• Offered by School of Politics and International Relations
  • ANU College ANU College of Arts and Social Sciences
  • Course subject Political Science
  • Areas of interest International Relations, Political Sciences, Human Rights, Politics
  • Academic career UGRD
  • Course convener
    • Dr April Biccum
  • Mode of delivery In Person
  • Co-taught Course
  • Offered in First Semester 2019
    See Future Offerings

One term that has come to prominence in the last 20 years, globalisation, seeks to characterize this contemporary moment, and yet, the debate over what globalisation means and what it contributes analytically to our understanding of the world has raged down the corridors of the academy, while voices in the global political domain, have proceeded as if globalisation is a fact that needs to be made to work.  This course explores the different frameworks by which globalisation has been understood and debated and helps students to zero in on the issues that affect contemporary global life from poverty, crisis, and security, to identity, migration, development, nationalism, media and popular culture, new global actors such as civil society and multinational corporations.  It explores some of the dominant frameworks that have come to apply to globalisation in both the academic and policy realm, such as 'Global Citizenship' and 'Global Governance'.  This course will not definitively define globalisation for students, but will equip them with the theoretical and analytical tools to begin to evaluate the theories, issues and debates that encompass globalisation both academically and practically.

Learning Outcomes

Upon successful completion, students will have the knowledge and skills to:

Upon successful completion of this course, students will have the knowledge and skills to:
  1. demonstrate good knowledge of the debates, theories and issues surrounding globalisation;
  2. understand how different approaches contribute to different understandings of globalisation and have different normative implications;
  3. offer critically based insights into the issues raised by different approaches to globalisation;
  4. critically reflect upon the literature and materials presented in this course; and
  5. apply relevant research methodologies to this subject area.

Indicative Assessment

Book review, 1000 words (25%) LO 2, 3,4
Major Research Essay, 4000 words (55%) LO: 1-5
Problem Based Learning, 1000 words (20%) LO: 2, 3, 4 
 

The ANU uses Turnitin to enhance student citation and referencing techniques, and to assess assignment submissions as a component of the University's approach to managing Academic Integrity. While the use of Turnitin is not mandatory, the ANU highly recommends Turnitin is used by both teaching staff and students. For additional information regarding Turnitin please visit the ANU Online website.

Workload

130 hours of total student learning time made up from:
a) 24 hours of seminars; and
b) 106 hours of independent student research, reading and writing.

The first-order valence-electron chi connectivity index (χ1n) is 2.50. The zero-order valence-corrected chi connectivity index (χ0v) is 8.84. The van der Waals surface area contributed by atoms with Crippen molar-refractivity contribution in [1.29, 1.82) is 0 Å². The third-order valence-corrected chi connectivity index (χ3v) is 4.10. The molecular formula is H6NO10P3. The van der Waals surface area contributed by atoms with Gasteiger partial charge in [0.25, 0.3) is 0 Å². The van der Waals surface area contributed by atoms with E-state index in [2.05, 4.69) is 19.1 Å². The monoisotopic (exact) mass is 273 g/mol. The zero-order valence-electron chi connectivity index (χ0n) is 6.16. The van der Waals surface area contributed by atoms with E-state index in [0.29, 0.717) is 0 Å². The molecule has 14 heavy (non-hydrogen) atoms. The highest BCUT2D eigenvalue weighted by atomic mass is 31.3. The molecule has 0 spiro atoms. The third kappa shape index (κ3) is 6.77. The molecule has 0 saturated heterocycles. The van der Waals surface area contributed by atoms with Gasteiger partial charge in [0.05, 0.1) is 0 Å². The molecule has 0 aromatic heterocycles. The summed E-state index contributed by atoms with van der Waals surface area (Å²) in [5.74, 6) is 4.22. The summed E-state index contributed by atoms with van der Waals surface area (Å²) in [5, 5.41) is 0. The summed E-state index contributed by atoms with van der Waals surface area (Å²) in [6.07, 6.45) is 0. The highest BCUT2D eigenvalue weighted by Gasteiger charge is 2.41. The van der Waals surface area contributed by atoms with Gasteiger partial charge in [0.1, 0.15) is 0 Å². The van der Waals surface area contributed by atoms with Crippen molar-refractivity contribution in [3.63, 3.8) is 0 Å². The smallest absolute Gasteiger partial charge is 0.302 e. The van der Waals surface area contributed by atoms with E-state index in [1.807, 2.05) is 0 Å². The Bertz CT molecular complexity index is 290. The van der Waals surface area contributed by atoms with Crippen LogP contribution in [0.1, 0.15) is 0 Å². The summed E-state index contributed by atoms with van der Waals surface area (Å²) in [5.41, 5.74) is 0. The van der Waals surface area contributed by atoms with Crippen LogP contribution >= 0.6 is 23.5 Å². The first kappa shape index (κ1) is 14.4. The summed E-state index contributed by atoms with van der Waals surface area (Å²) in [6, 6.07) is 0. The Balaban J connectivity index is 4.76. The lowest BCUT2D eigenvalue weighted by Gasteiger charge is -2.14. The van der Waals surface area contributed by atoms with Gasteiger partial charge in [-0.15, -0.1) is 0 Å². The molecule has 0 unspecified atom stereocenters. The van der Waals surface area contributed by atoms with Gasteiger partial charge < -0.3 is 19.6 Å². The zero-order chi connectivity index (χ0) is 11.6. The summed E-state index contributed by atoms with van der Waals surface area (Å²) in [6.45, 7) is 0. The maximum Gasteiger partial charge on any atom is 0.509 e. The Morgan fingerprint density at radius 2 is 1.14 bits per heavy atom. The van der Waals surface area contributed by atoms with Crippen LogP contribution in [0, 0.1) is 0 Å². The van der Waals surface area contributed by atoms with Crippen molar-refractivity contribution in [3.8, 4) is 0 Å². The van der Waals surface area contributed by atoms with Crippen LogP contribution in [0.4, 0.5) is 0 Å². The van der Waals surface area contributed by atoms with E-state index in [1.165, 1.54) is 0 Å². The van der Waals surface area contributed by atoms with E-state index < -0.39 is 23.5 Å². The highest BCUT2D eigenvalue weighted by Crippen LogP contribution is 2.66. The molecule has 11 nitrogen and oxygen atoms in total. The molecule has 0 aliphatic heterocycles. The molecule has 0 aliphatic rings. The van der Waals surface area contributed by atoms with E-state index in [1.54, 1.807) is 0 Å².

Requisite and Incompatibility

To enrol in this course you must be studying a Bachelor of Arts (Honours) (HARTS or HART2), Bachelor of International Relations (Honours) (HIR), Bachelor of Policy Studies (Honours) (HPOLS), Bachelor of Public Policy (Honours) (HPPOL), Bachelor of Development Studies (Honours) (HDEVS), Bachelor of European Studies (Honours) (HEURO), Bachelor of Latin American Studies (Honours) (HLAMS), Bachelor of Politics, Philosophy and Economics (Honours) (HPPE), or completion of 144 units towards the Bachelor of Philosophy (Arts) (APHAR or APNAR). You are not able to enrol in this course if you have previously completed POLS8031.

Fees

Tuition fees are for the academic year indicated at the top of the page.  

If you are a domestic graduate coursework or international student you will be required to pay tuition fees. Tuition fees are indexed annually. Further information for domestic and international students about tuition and other fees can be found at Fees.

Student Contribution Band:
1
Unit value:
6 units

If you are an undergraduate student and have been offered a Commonwealth supported place, your fees are set by the Australian Government for each course. At ANU 1 EFTSL is 48 units (normally 8 x 6-unit courses). You can find your student contribution amount for each course at Fees.  Where there is a unit range displayed for this course, not all unit options below may be available.

Units EFTSL
6.00 0.12500
Domestic fee paying students
Year Fee
2019 $3660
International fee paying students
Year Fee
2019 $5160
Note: Please note that fee information is for current year only.

Offerings, Dates and Class Summary Links

The list of offerings for future years is indicative only.
Class summaries, if available, can be accessed by clicking on the View link for the relevant class number.

First Semester

Class number Class start date Last day to enrol Census date Class end date Mode Of Delivery Class Summary
4585 25 Feb 2019 04 Mar 2019 31 Mar 2019 31 May 2019 In Person View

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